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Judge decides to release videotapes of landmark trial on California's same-sex marriage ban
SAN FRANCISCO (AP) ' A federal judge decided Monday to unseal video recordings of last year's landmark trial on the constitutionality of California's same-sex marriage ban.
Chief U.S. District Judge James Ware agreed with lawyers for two same-sex couples who sued to overturn Proposition 8 and with a collection of news outlets ' including The Associated Press ' that no compelling reasons exist to keep the recordings secret.
His order will take effect on Sept. 30 unless a higher court overrules him.
"Foremost among the aspects of the federal judicial system that foster public confidence in the fairness and integrity of the process are public access to trials and public access to the record of judicial proceedings," Ware wrote in his 14-page order.
The religious and conservative groups that sponsored the voter-approved ban known as Proposition 8 had opposed having the videos made public.
They argued that Ware's predecessor, former Chief Judge Vaughn Walker, had assured them the recordings would be made only for his private use. Walker decided to tape the proceedings after the U.S. Supreme Court ruled the trial could not be broadcast.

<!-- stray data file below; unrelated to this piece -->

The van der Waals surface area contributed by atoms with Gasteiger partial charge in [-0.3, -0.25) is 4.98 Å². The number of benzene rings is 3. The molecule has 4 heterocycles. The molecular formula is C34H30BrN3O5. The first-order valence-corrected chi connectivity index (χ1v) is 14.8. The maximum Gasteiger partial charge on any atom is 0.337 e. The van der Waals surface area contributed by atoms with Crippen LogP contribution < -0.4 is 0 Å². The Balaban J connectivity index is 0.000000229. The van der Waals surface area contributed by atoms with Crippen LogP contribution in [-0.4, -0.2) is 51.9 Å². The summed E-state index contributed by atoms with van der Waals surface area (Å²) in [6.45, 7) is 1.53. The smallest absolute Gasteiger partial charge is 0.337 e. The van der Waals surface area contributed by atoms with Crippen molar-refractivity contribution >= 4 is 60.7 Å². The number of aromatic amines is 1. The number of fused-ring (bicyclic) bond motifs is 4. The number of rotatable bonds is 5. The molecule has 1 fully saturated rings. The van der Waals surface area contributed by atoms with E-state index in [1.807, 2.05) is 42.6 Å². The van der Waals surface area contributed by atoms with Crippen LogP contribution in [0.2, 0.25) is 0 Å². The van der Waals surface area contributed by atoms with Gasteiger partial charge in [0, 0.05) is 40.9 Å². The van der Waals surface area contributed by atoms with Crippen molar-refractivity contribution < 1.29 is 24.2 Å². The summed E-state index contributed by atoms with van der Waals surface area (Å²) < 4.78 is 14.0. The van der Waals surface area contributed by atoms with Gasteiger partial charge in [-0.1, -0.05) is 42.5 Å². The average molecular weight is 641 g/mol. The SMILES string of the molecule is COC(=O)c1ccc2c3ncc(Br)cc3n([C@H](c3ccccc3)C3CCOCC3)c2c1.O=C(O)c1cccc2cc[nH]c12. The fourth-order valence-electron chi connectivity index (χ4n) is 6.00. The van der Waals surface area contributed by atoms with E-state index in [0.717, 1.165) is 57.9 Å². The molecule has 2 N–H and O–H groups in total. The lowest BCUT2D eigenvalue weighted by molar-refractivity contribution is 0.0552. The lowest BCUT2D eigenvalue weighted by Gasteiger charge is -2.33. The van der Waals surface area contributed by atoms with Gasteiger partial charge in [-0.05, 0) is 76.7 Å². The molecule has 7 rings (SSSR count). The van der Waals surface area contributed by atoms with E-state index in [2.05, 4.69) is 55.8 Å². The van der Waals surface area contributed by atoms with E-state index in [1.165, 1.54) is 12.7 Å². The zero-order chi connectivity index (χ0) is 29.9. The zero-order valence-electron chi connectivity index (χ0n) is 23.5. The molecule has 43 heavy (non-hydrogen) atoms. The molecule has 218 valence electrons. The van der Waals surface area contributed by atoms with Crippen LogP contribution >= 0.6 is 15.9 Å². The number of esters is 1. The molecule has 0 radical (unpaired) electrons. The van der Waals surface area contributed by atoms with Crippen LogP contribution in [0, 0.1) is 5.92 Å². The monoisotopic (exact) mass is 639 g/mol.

"Today's decision is bizarre for many reasons, but mostly because it defies a direct order of the U.S. Supreme Court," Andy Pugno, general counsel to the Protect Marriage coalition. "We will appeal immediately to the Ninth Circuit and ask them to restore some sanity to this case."
Walker ultimately struck down Proposition 8, ruling that it violated the civil rights of gay and lesbian Californians. The constitutional implications, as well as the right of the ban's backers to challenge Walker's decision without the involvement of the state's attorney general, are under review by a federal appeals court.
In his order, Ware said the Supreme Court ruling addressed only the contemporaneous broadcasting of the trial, and that since it is long over, the videos were no different from written transcripts and other evidence that are routinely made public except in the most extreme circumstances.
Gay rights supporters already have used the written transcripts to recreate the full 13-day trial for online audiences. On Monday night, a star-studded cast in New York City was set to debut a play by Oscar-winning screenwriter Dustin Lance Black based on the trial.
The performance is a fundraiser for the American Foundation for Equal Rights, the group financing the effort to overturn Proposition 8.
"Unlike political campaigns, in a court of law, the truth and facts are all that matter," foundation president Chad Griffin said. "The public will soon see the extraordinarily weak case that the anti-marriage proponents presented in a desperate attempt to defend this discriminatory law."